Getting the Most Out of Your Team

Reviewing documentation can shed light on the processes your team uses, and potentially help you see places where those processes could be streamlined.


Documentation can make collaborating with people much easier, and cut down on meetings during the week. Particularly if you are using a tool such as Google Docs for your documents, you can easily document a process, share it with your team, and brainstorm ideas to improve it, all without wasting time.

Reduced Training Time

In addition to helping your existing staff optimize their processes, making sure everything your team does is clearly documented can also help train new hires quickly. Documentation can help get new hires up to speed without costing your existing staff valuable time and effort.

A Guide for Outsourcing Tasks

If and when you decide to outsource parts of your business, documentation becomes invaluable in making sure all of your outsourced employees know what they doing and what is expected of them. Depending on what tasks you outsource and where to, having clear and simple instructions for them to follow.


Tips for Effective Documentation

Now that we’ve covered why documentation is important, it’s time to look at the how to get started, and what formats you can use.

Use an accessible and simple format

In order for your staff to be able to use your documentation, you need to create it in a format that is easy to use, edit and access. For example, myZone media uses Google Docs. This way your entire team can access the documents they need, edit a process if it’s been updated, and upload a new document easily, and you also don’t have to worry about duplicate copies of your documentation being created.


Start from the top, work your way down

To organize your documentation, a good technique is to start from the most general and then work your way down to specific tasks. For example, write an overview of each department. What are their duties? What are their goals? Then, create sub categories for each department.

Let’s say your marketing department is in charge of writing your blog’s content, monitoring your social media presence, and promoting your clients. Create one document that overviews the department as a whole, then three separate sub-documents: one each for blog writing, social media, and client promoting. Then, make sure each of those sections are broken down into further sub-sections. This way you and your employees have a good idea of the big picture as well as the minutiae of each job.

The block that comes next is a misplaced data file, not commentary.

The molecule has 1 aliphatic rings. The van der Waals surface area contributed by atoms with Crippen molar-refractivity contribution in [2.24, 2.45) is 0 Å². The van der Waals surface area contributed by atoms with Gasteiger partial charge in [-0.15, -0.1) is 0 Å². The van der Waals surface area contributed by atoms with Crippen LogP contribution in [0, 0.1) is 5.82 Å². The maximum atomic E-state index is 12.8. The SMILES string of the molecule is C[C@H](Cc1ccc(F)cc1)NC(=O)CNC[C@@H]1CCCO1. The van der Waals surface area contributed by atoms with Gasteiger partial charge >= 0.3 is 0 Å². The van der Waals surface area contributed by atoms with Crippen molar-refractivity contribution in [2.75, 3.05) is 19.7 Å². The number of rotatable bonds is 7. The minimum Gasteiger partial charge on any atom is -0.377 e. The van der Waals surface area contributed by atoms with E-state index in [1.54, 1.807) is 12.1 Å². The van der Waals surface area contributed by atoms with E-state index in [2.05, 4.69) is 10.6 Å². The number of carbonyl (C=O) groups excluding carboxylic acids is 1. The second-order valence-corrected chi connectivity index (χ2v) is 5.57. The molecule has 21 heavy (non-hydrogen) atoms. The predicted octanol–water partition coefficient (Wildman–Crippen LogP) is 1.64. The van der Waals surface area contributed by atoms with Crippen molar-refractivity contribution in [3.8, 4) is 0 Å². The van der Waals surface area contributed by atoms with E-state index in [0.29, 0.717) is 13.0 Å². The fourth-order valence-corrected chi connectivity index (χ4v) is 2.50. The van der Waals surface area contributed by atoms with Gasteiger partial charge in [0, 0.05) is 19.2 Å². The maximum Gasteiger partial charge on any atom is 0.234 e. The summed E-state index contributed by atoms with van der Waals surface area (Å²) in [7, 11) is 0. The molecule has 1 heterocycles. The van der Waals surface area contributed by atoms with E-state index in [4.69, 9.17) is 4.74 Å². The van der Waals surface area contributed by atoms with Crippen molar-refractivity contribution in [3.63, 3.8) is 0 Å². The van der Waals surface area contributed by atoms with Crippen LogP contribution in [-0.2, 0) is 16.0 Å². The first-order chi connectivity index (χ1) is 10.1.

Marketing Department: Overview>>Social Media: Overview>>Social Media: Facebook Goals>>How to: Post on Facebook.

Each document gets more and more specific, so that everything that needs to be done has a clear process, as you can see in the example below:

 Screen Shot 2015-05-26 at 12.27.57 PM

Focus on clarity

You want anyone who reads your documentation to be able to understand it, even if they’ve never had to do the task described before. In order to achieve this, create documents that aren’t too wordy, and break everything down in numbered, step-by-step lists or bullet points. Imagine someone entirely new to your company; would they be able to understand what to do, based on the instruction given?

Standardize Your Documents

Whatever format you choose, make sure that each type of document is consistent: same fonts, same format, and same overall appearance. Think of Wikipedia: each page follows the same format and looks identical to all of the others, which makes the site easier to use as a whole. Make sure your documents link to each other, so that your reader can progress seamlessly from one step of the process to the next.

You can also create documents that deal specifically with how to create properly formatted documentation. This way, any time a new task comes up, your employees can refer to these documents in order to save time and stay consistent.


Final Thoughts

Good communication is vital for any business in order to thrive, and effective documentation can help with that and save your employees time in the long run. Documentation can also insure that all of your company’s processes are running as smoothly and efficiently as they can be, and comes in super handy if/when you are considering expanding or outsourcing part of your team.

Remember, don’t hesitate to contact us if you have any further questions on how to document effectively!